“Leo always maintained his remorse for his part in Erik’s murder,” Lombardi said. “The same could not be said for Nathan Ramazzini, who, at 16, planned, executed, and attempted to cover up what he did to Erik: four blows to the head with a bat and 19 fatal stab wounds, including a slit throat.” 

Valerie Ingebretsen, Erik’s mother, and Scott Vedo, Erik’s uncle, were among Erik’s friends and family members who urged the Pubic Safety Committee to pass Gallagher’s bill.  

Several members of law enforcement associations also showed their support.

Voicing opposition at the hearing to AB 665 included former gang member Pablo Grenada, who said his trauma-filled childhood of abuse and neglect led him to participate as a juvenile in a drive-by shooting that resulted in the death of another youth. 

“I was condemned to life without parole,” he said. “The sentence confirmed what I thought of myself. No one thought I could be a good person.”

Grenada, who claimed tremendous remorse for his crimes, was eventually released following the passage of SB 9, and is now a drug and alcohol counselor working with juvenile and adult inmates to reduce recidivism.

“That law gave me hope and showed me that you believed that I could change,” he said. “I worked for years to change my life and become the person I believe I was meant to be.”

Also speaking against the bill was shooting victim, Joshua “Gunner” Johnson, who said the trauma of the shooting at age 15 and his own upbringing led him on a downward spiral into drug addiction, which he turned around after forgiving his offender and aiding him in his parole. 

“Individuals who commit crimes at a young age can mature into responsible and social adults,” Johnson said. “They should not be condemned to die in prison.” 

The Public Safety Committee voted against AB 655 because they felt the parole board, while they have the authority to, would not likely schedule parole hearings every 18 months to three years for LWOP inmates determined to be unremorseful, corrupt, or continues to commit violence in prison, but every 10 to 15 years, as they are allowed to by current law.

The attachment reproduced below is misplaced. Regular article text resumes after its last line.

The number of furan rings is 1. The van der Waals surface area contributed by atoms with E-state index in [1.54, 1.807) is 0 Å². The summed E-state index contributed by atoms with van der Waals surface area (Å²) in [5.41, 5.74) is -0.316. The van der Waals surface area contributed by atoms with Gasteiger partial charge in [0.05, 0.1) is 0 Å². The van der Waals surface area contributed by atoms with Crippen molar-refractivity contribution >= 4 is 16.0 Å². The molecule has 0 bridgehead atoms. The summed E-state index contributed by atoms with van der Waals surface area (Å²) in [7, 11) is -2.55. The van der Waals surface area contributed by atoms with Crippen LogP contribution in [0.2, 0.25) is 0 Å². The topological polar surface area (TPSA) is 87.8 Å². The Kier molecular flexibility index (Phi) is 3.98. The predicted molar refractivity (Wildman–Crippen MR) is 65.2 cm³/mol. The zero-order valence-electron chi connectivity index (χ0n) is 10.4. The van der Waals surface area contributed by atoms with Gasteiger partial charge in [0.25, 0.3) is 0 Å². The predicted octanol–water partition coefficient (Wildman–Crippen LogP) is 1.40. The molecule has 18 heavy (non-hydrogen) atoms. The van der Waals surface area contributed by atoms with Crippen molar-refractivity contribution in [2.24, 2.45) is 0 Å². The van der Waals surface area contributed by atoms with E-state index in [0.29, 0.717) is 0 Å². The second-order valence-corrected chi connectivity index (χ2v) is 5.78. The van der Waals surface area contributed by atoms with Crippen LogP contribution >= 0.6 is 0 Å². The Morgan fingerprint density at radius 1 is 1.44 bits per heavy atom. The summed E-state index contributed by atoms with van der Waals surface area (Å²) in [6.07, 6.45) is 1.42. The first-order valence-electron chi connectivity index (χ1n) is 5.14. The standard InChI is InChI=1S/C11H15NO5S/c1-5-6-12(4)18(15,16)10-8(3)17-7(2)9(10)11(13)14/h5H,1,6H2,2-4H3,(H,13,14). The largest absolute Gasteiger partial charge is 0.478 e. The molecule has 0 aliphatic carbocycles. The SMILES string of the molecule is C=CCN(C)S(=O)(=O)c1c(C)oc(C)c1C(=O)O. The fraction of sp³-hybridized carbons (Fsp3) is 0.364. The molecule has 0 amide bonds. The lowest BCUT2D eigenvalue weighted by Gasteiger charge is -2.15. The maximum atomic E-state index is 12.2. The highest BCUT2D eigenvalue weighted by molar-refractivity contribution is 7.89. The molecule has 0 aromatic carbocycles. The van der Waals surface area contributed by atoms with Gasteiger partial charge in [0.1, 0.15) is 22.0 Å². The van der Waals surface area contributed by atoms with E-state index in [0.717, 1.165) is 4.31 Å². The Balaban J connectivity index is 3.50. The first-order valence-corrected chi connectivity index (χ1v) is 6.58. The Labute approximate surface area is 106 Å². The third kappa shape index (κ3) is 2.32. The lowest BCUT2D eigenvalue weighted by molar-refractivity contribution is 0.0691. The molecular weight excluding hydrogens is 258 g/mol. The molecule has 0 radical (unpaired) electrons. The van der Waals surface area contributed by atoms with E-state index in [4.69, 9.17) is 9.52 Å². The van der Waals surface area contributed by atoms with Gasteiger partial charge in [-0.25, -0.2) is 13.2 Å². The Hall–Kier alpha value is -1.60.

“Not for the rare group of people who Mr. Gallagher and the District Attorney are referring to, where there has been a finding of high risk, a likelihood of recidivism, or psychopathy or sociopathy, or continued violence in prison,” said Assemblywoman Buffy Wicks, a member of the committee. “Not for those people. Although it is true, the law requires the parole board to make a determination about how much longer it would take for one to meet their very high standard of not posing any danger to society or the community, so that those who meet that or are close to the standard may return to the parole board within 18 months or three years. But those are very different to the group of people that we are concerned about.” 

Gallagher, who agreed that juvenile offenders should not be just locked up with the key thrown away, believes the current policy has proven and will prove otherwise, and that inmates, like Ramazzini, will receive multiple parole hearings during their lifetime, causing the families of victims to relive the crime over and over again. 

Ramazzini, 38, who showed no remorse for killing Erik during his own 2018 resentencing testimony, likened the murder to Nike’s “Just Do It,” campaign. He will be eligible for his first parole hearing in July 2021.

“We believe in second chances, but not for those incapable of remorse,” Lombardi said. “That is all Erik’s Law is trying to address.”

AB 665 failed in the Public Safety Committee by a vote of 4-2. 

While he voted against the bill, Chairman Reginald Byron Jones-Sawyer, Sr. said he would appreciate more discussion on ways to close any gap that may exist that does or potentially could release the irreparable back into society, or if families of the victims become overburdened by having to attend repeated parole hearings. 

“This measure failed in this committee, but it didn’t fail,” Jones-Sawyer said. ■

Susan Meeker
Susan Meeker is the Editor and Reporter for the Pioneer Review. She started her position with the Pioneer Review in January 2017 as the Advertising Manager. Susan specializes in local crime, government reporting. She also loves covering the various topics and events in our county. You can send her a message at susan@colusacountynews.net